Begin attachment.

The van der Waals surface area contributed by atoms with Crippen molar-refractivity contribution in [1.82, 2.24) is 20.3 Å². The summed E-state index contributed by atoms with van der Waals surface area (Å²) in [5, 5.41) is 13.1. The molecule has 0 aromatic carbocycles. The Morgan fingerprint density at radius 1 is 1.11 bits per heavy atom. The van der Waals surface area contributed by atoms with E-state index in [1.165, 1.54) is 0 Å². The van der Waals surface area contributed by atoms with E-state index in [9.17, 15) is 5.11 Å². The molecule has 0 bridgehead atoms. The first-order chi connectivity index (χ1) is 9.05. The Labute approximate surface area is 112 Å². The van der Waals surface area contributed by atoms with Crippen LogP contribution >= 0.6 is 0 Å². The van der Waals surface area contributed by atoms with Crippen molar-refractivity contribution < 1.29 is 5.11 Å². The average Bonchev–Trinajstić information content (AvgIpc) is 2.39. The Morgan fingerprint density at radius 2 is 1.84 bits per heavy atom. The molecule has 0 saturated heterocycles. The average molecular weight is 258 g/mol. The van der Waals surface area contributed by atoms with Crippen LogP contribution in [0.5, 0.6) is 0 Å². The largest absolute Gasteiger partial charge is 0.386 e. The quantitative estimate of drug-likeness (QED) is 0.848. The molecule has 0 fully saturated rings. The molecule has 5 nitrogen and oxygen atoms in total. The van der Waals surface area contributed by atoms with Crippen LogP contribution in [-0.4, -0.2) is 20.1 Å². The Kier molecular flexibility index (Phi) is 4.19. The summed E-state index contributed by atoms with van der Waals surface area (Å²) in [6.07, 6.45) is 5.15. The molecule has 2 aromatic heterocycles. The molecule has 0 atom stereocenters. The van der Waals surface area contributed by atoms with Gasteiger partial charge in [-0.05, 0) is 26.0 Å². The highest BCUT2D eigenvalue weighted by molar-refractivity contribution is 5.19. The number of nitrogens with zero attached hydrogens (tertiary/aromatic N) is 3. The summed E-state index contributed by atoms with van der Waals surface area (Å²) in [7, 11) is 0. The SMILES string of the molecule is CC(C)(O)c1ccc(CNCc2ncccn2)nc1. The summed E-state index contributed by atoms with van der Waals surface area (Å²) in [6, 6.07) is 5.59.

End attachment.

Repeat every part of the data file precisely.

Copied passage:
The van der Waals surface area contributed by atoms with Crippen molar-refractivity contribution in [1.82, 2.24) is 20.3 Å². The summed E-state index contributed by atoms with van der Waals surface area (Å²) in [5, 5.41) is 13.1. The molecule has 0 aromatic carbocycles. The Morgan fingerprint density at radius 1 is 1.11 bits per heavy atom. The van der Waals surface area contributed by atoms with E-state index in [1.165, 1.54) is 0 Å². The van der Waals surface area contributed by atoms with E-state index in [9.17, 15) is 5.11 Å². The molecule has 0 bridgehead atoms. The first-order chi connectivity index (χ1) is 9.05. The Labute approximate surface area is 112 Å². The van der Waals surface area contributed by atoms with Crippen LogP contribution >= 0.6 is 0 Å². The van der Waals surface area contributed by atoms with Crippen molar-refractivity contribution < 1.29 is 5.11 Å². The average Bonchev–Trinajstić information content (AvgIpc) is 2.39. The Morgan fingerprint density at radius 2 is 1.84 bits per heavy atom. The molecule has 0 saturated heterocycles. The average molecular weight is 258 g/mol. The van der Waals surface area contributed by atoms with Crippen LogP contribution in [0.5, 0.6) is 0 Å². The largest absolute Gasteiger partial charge is 0.386 e. The quantitative estimate of drug-likeness (QED) is 0.848. The molecule has 0 fully saturated rings. The molecule has 5 nitrogen and oxygen atoms in total. The van der Waals surface area contributed by atoms with Crippen LogP contribution in [-0.4, -0.2) is 20.1 Å². The Kier molecular flexibility index (Phi) is 4.19. The summed E-state index contributed by atoms with van der Waals surface area (Å²) in [6.07, 6.45) is 5.15. The molecule has 2 aromatic heterocycles. The molecule has 0 atom stereocenters. The van der Waals surface area contributed by atoms with Gasteiger partial charge in [-0.05, 0) is 26.0 Å². The highest BCUT2D eigenvalue weighted by molar-refractivity contribution is 5.19. The number of nitrogens with zero attached hydrogens (tertiary/aromatic N) is 3. The summed E-state index contributed by atoms with van der Waals surface area (Å²) in [7, 11) is 0. The SMILES string of the molecule is CC(C)(O)c1ccc(CNCc2ncccn2)nc1. The summed E-state index contributed by atoms with van der Waals surface area (Å²) in [6, 6.07) is 5.59.